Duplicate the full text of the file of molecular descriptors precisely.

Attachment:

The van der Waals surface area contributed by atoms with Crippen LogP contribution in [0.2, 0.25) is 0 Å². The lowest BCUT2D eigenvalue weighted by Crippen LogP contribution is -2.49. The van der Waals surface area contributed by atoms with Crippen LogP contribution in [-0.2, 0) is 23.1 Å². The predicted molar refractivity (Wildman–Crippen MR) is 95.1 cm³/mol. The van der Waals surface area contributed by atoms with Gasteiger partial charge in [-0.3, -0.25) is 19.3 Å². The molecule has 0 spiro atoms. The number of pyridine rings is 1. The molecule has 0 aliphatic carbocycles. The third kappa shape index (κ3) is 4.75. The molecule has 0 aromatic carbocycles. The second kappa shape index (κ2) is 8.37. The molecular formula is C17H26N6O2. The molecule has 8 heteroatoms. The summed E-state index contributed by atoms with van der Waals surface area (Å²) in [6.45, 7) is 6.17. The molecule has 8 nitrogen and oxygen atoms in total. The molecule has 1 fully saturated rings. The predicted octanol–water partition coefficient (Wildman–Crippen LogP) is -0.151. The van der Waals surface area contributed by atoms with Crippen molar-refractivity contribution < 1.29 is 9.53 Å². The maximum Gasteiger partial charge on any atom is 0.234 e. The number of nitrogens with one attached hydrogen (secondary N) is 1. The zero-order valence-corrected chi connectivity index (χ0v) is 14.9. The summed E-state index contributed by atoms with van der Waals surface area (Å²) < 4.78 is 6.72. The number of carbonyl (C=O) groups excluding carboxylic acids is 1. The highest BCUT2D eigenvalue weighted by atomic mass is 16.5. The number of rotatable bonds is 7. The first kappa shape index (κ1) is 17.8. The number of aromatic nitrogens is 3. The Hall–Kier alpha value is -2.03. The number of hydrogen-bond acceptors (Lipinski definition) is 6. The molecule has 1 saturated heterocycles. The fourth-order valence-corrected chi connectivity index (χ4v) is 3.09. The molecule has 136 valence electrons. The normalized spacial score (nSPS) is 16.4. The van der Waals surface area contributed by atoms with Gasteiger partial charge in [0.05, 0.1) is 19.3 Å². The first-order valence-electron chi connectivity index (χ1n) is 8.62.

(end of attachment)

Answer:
The van der Waals surface area contributed by atoms with Crippen LogP contribution in [0.2, 0.25) is 0 Å². The lowest BCUT2D eigenvalue weighted by Crippen LogP contribution is -2.49. The van der Waals surface area contributed by atoms with Crippen LogP contribution in [-0.2, 0) is 23.1 Å². The predicted molar refractivity (Wildman–Crippen MR) is 95.1 cm³/mol. The van der Waals surface area contributed by atoms with Gasteiger partial charge in [-0.3, -0.25) is 19.3 Å². The molecule has 0 spiro atoms. The number of pyridine rings is 1. The molecule has 0 aliphatic carbocycles. The third kappa shape index (κ3) is 4.75. The molecule has 0 aromatic carbocycles. The second kappa shape index (κ2) is 8.37. The molecular formula is C17H26N6O2. The molecule has 8 heteroatoms. The summed E-state index contributed by atoms with van der Waals surface area (Å²) in [6.45, 7) is 6.17. The molecule has 8 nitrogen and oxygen atoms in total. The molecule has 1 fully saturated rings. The predicted octanol–water partition coefficient (Wildman–Crippen LogP) is -0.151. The van der Waals surface area contributed by atoms with Crippen molar-refractivity contribution < 1.29 is 9.53 Å². The maximum Gasteiger partial charge on any atom is 0.234 e. The number of nitrogens with one attached hydrogen (secondary N) is 1. The zero-order valence-corrected chi connectivity index (χ0v) is 14.9. The summed E-state index contributed by atoms with van der Waals surface area (Å²) < 4.78 is 6.72. The number of carbonyl (C=O) groups excluding carboxylic acids is 1. The highest BCUT2D eigenvalue weighted by atomic mass is 16.5. The number of rotatable bonds is 7. The first kappa shape index (κ1) is 17.8. The number of aromatic nitrogens is 3. The Hall–Kier alpha value is -2.03. The number of hydrogen-bond acceptors (Lipinski definition) is 6. The molecule has 1 saturated heterocycles. The fourth-order valence-corrected chi connectivity index (χ4v) is 3.09. The molecule has 136 valence electrons. The normalized spacial score (nSPS) is 16.4. The van der Waals surface area contributed by atoms with Gasteiger partial charge in [0.05, 0.1) is 19.3 Å². The first-order valence-electron chi connectivity index (χ1n) is 8.62.